William Greeneberry "Green" Russell (1818–1877) was an American
prospector and miner.
1 Early life
2 Mining in California
4 Later years
5 Places named for Russell
6 See also
Green Russell was born in
South Carolina but moved with his family to
Georgia as a small child. His father James Russell engaged in gold
mining during the
Georgia Gold Rush
Georgia Gold Rush that started in 1828 and Green
came of age in a local economy dominated by mining. In 1845 he married
Susan Willis who was 1/8th Cherokee.
Mining in California
When gold was found at
Sutter's Mill in 1848, a cook for Sutter's crew
who was a Georgia native sent word back home enabling Russell to learn
of the discovery. Russell led a couple of successful mining ventures
to California which included his brothers and other Georgians
including Cherokees, some of whom made the trek west overland through
Russell had spent his boyhood in the
Cherokee country around
Dahlonega, Georgia, site of the only significant gold rush east of the
Mississippi. The bonanza in California sent him across the continent
in 1849, and along the way he panned a little gold in the Sweetwater
River, in southwest Wyoming just east of the Rockies. During the next
few years Russell moved restlessly - home to Georgia, back to the
Pacific, then home again in 1852. Then, through his Cherokee
connections Russell heard about an 1849 discovery of gold along the
South Platte River
South Platte River at the foot of the Rocky Mountains. He organized a
party to prospect along the South Platte River, setting off with his
two brothers and six companions in February 1858. They rendezvoused
Cherokee tribe members along the
Arkansas River in present-day
Oklahoma and continued westward along the Santa Fe Trail. Others
joined the party along the way until their number reached 107. The few
accounts of Russell suggest a confident man who inspired trust. In a
later portrait he has a direct, drowsy-eyed look of assurance.
Whatever his appeal, Russell convinced the others to stand against
adversities the expedition may have presented
Upon reaching Bent's Fort, they turned to the northwest, reaching the
confluence of Cherry Creek and the South Platte on May 23. The site of
their initial explorations is in present-day Confluence Park in
Denver. They began prospecting in the river beds, exploring Cherry
Creek and nearby Ralston Creek but without success. After twenty days,
several decided to return home, leaving the Russell brothers and ten
other men behind. In the first week of July 1858, Green Russell and
Sam Bates found a small placer deposit near the mouth of Little Dry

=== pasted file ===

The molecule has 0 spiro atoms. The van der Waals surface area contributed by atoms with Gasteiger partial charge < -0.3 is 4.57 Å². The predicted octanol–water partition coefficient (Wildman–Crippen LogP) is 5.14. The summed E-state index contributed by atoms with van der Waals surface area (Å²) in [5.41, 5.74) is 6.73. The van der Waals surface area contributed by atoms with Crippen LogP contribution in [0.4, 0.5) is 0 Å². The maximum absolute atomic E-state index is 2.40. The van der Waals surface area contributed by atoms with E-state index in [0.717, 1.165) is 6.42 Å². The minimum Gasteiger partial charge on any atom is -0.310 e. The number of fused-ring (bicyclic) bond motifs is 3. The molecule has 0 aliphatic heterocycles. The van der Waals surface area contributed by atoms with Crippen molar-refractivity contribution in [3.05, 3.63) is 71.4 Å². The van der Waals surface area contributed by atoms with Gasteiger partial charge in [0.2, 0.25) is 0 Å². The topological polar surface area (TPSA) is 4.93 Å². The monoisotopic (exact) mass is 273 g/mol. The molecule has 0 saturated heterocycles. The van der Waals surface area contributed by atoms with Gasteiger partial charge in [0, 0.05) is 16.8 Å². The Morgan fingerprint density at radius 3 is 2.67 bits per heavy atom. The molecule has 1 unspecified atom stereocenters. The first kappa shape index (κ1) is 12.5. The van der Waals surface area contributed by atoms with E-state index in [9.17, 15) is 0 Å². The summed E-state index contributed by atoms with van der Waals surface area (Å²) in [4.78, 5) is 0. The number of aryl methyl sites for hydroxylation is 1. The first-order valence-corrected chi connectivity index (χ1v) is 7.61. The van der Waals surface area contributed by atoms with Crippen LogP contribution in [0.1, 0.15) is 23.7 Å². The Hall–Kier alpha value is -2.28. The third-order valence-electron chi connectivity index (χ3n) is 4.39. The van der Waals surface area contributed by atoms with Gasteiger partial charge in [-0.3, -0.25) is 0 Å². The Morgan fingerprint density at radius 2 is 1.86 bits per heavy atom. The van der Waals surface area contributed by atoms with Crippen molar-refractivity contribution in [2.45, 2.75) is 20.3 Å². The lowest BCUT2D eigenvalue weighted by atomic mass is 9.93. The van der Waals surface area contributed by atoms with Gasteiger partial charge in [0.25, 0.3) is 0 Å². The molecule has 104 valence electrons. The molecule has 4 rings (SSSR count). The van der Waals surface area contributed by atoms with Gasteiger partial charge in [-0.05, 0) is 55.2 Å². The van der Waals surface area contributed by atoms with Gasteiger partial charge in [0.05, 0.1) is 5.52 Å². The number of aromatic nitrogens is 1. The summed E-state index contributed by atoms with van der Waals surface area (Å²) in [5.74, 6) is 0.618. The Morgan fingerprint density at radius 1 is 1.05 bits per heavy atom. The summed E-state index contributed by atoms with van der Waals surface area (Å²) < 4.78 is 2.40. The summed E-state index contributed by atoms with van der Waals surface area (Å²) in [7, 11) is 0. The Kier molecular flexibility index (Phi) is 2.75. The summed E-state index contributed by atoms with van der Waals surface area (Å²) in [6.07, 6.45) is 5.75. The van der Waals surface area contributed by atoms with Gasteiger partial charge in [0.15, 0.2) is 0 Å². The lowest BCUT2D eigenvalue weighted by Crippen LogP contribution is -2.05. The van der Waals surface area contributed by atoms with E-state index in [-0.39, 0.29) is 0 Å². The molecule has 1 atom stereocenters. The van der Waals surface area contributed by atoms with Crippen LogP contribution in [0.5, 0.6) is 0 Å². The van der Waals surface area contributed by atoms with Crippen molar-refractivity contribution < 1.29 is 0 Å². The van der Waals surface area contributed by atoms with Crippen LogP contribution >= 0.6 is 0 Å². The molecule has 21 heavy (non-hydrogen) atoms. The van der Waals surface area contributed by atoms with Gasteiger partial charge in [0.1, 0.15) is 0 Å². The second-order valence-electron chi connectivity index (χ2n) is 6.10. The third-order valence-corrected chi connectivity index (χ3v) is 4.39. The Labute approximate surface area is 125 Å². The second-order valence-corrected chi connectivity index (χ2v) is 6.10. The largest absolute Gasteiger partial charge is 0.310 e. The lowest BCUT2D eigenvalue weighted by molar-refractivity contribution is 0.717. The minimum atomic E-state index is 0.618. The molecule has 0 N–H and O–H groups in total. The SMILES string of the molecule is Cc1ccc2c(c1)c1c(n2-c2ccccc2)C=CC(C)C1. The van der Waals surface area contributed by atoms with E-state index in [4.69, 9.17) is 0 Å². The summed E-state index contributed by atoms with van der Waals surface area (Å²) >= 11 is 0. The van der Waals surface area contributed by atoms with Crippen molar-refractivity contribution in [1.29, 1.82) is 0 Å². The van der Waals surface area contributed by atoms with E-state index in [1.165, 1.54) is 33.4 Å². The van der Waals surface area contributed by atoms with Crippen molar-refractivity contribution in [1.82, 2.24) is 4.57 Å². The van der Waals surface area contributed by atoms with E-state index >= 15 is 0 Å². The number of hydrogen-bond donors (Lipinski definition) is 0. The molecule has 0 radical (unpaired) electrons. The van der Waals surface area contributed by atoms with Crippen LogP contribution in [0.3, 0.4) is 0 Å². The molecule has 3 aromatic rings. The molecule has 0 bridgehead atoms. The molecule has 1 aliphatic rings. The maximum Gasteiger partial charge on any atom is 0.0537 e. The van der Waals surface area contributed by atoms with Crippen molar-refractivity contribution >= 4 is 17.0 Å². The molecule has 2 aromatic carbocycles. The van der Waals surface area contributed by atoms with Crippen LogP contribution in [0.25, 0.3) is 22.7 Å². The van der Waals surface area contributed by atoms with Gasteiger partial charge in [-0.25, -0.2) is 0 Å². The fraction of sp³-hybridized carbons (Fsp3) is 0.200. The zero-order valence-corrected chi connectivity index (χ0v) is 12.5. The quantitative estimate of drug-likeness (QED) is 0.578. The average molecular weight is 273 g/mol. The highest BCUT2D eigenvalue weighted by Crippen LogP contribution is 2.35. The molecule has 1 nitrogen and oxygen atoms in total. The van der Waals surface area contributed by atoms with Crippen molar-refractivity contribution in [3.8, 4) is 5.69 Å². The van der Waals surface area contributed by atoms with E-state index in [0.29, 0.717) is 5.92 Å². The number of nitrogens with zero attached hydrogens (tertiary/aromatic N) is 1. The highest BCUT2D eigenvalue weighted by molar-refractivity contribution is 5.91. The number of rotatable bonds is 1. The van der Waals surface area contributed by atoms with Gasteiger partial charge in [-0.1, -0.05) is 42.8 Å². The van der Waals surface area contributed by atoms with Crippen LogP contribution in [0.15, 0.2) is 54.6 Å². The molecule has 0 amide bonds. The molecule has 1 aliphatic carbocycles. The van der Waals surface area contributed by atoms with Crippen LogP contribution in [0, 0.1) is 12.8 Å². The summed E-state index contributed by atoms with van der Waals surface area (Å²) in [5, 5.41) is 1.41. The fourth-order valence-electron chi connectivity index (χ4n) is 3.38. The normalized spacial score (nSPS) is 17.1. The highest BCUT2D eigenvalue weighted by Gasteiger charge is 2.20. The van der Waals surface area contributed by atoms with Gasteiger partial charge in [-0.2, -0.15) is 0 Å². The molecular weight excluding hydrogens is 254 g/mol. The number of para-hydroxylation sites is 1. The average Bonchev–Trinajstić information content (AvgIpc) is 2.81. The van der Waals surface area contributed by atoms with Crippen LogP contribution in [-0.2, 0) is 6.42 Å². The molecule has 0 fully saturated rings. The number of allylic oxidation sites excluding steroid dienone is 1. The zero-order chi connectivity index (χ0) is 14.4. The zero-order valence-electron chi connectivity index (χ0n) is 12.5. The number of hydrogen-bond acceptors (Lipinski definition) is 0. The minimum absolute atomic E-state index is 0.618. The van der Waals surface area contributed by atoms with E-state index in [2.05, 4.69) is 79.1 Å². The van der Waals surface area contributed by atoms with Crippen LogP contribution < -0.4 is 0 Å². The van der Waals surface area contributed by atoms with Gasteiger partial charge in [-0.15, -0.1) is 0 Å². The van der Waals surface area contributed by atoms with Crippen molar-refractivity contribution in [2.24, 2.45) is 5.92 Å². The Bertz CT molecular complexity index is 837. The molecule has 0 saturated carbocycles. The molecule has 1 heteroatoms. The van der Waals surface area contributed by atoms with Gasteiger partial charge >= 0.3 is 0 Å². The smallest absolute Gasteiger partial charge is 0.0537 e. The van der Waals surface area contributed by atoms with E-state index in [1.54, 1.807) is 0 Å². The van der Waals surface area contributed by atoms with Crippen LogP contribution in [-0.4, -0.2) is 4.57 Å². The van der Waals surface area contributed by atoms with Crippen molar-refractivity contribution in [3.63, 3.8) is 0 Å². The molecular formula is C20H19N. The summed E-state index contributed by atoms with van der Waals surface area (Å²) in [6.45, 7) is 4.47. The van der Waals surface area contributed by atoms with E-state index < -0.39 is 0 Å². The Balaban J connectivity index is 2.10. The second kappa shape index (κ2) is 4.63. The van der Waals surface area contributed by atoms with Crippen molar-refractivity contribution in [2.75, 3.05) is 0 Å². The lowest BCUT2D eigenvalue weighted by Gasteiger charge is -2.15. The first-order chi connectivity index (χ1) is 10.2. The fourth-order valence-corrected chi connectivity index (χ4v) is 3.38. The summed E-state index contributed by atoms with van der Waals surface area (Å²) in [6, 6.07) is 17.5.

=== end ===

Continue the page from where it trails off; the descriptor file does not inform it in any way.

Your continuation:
Creek that yielded about 20 troy ounces (600 grams) of gold, the
first significant gold discovery in the Rocky Mountain region.
In early 1859, Russell was drawn to the mountains by the discovery of
gold in nearby Gregory Gulch. He discovered placer gold deposits in
June 1859 in the valley that was soon named Russell Gulch in his
honor. By the end of September, 891 men were mining gold in the gulch,
and the eponymous town was built near the head of the gulch to serve
Word of gold first reached the rest of the nation when an old trader
named John Cantrell who had visited the Russell diggings arrived in
Kansas City in 1858 with samples to back up his story. Newspapers
began to print stories of the findings, starting the Pike's Peak Gold
While his mining activities were successful, the political environment
turned against Green as Union men began to outnumber southerners.
Green attempted to get back to Georgia but his party was first struck
by smallpox and then intercepted by the Union army.
After the Civil War Russell returned to
Colorado but was not as
successful as he had been previously. After the death of his son John
in a mining accident in 1874 he sought to gain land in the Indian
Territory through his
Cherokee wife. He settled there but was
contemplating a return to Georgia when he became ill and died in 1877.
He is buried at Briartown, Oklahoma.
Places named for Russell
Two towns in
Colorado are named after Russell, both in locations where
he found gold: Russellville, now an unincorporated suburban community
in Douglas County, and Russell Gulch, a former mining town in
Pike's Peak Gold Rush
Russell's Gulch, Colorado
Spencer, Elma Dill Russell. Green Russell and Gold. Austin: University
of Texas, 1966.
^ Gehling, Richard (2006). "The Pike's Peak Gold Rush". The Pike's
Peak Gold Rush. Richard Gehling. Archived from the original on
2006-02-15. Retrieved December 19, 2006.
^ Ovando J. Hollister, The Mines of Colorado, originally published
1867, reprinted New York: Promontory Press, 1974, p.71-72.
^ Dawson, John Frank. Place names in Colorado: why 700 communities
were so named, 150 of Spanish or Indian origin. Denver, CO: The J.
Frank Dawson Publishing Co. p. 44.
State of Colorado
Seal of Colorado
Denver-Aurora-Lakewood, CO Metropolitan Statistical Area
Roaring Fork Valley
San Luis Valley
Sangre de Cristo Mountains